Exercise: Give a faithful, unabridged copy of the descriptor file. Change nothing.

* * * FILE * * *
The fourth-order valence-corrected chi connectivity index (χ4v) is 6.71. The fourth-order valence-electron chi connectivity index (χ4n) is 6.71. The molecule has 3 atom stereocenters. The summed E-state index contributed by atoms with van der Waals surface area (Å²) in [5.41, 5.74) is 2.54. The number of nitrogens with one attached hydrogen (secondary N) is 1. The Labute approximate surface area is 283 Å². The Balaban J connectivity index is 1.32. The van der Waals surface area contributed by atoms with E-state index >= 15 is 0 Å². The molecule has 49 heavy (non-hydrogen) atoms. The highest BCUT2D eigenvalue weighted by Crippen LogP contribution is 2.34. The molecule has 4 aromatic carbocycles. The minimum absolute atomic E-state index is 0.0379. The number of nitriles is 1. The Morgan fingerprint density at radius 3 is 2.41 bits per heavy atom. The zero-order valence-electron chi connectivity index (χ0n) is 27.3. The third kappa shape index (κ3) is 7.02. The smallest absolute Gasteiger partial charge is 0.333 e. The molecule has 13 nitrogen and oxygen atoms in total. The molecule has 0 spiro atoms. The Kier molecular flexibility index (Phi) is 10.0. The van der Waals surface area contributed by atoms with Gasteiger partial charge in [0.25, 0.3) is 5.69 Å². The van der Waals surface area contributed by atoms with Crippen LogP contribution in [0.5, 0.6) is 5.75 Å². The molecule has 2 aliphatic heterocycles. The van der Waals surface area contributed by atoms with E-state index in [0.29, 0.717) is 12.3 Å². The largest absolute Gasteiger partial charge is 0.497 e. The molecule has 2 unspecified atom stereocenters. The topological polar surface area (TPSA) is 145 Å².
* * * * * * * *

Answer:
The fourth-order valence-corrected chi connectivity index (χ4v) is 6.71. The fourth-order valence-electron chi connectivity index (χ4n) is 6.71. The molecule has 3 atom stereocenters. The summed E-state index contributed by atoms with van der Waals surface area (Å²) in [5.41, 5.74) is 2.54. The number of nitrogens with one attached hydrogen (secondary N) is 1. The Labute approximate surface area is 283 Å². The Balaban J connectivity index is 1.32. The van der Waals surface area contributed by atoms with E-state index >= 15 is 0 Å². The molecule has 49 heavy (non-hydrogen) atoms. The highest BCUT2D eigenvalue weighted by Crippen LogP contribution is 2.34. The molecule has 4 aromatic carbocycles. The minimum absolute atomic E-state index is 0.0379. The number of nitriles is 1. The Morgan fingerprint density at radius 3 is 2.41 bits per heavy atom. The zero-order valence-electron chi connectivity index (χ0n) is 27.3. The third kappa shape index (κ3) is 7.02. The smallest absolute Gasteiger partial charge is 0.333 e. The molecule has 13 nitrogen and oxygen atoms in total. The molecule has 0 spiro atoms. The Kier molecular flexibility index (Phi) is 10.0. The van der Waals surface area contributed by atoms with Gasteiger partial charge in [0.25, 0.3) is 5.69 Å². The van der Waals surface area contributed by atoms with Crippen LogP contribution in [0.5, 0.6) is 5.75 Å². The molecule has 2 aliphatic heterocycles. The van der Waals surface area contributed by atoms with E-state index in [0.29, 0.717) is 12.3 Å². The largest absolute Gasteiger partial charge is 0.497 e. The molecule has 2 unspecified atom stereocenters. The topological polar surface area (TPSA) is 145 Å².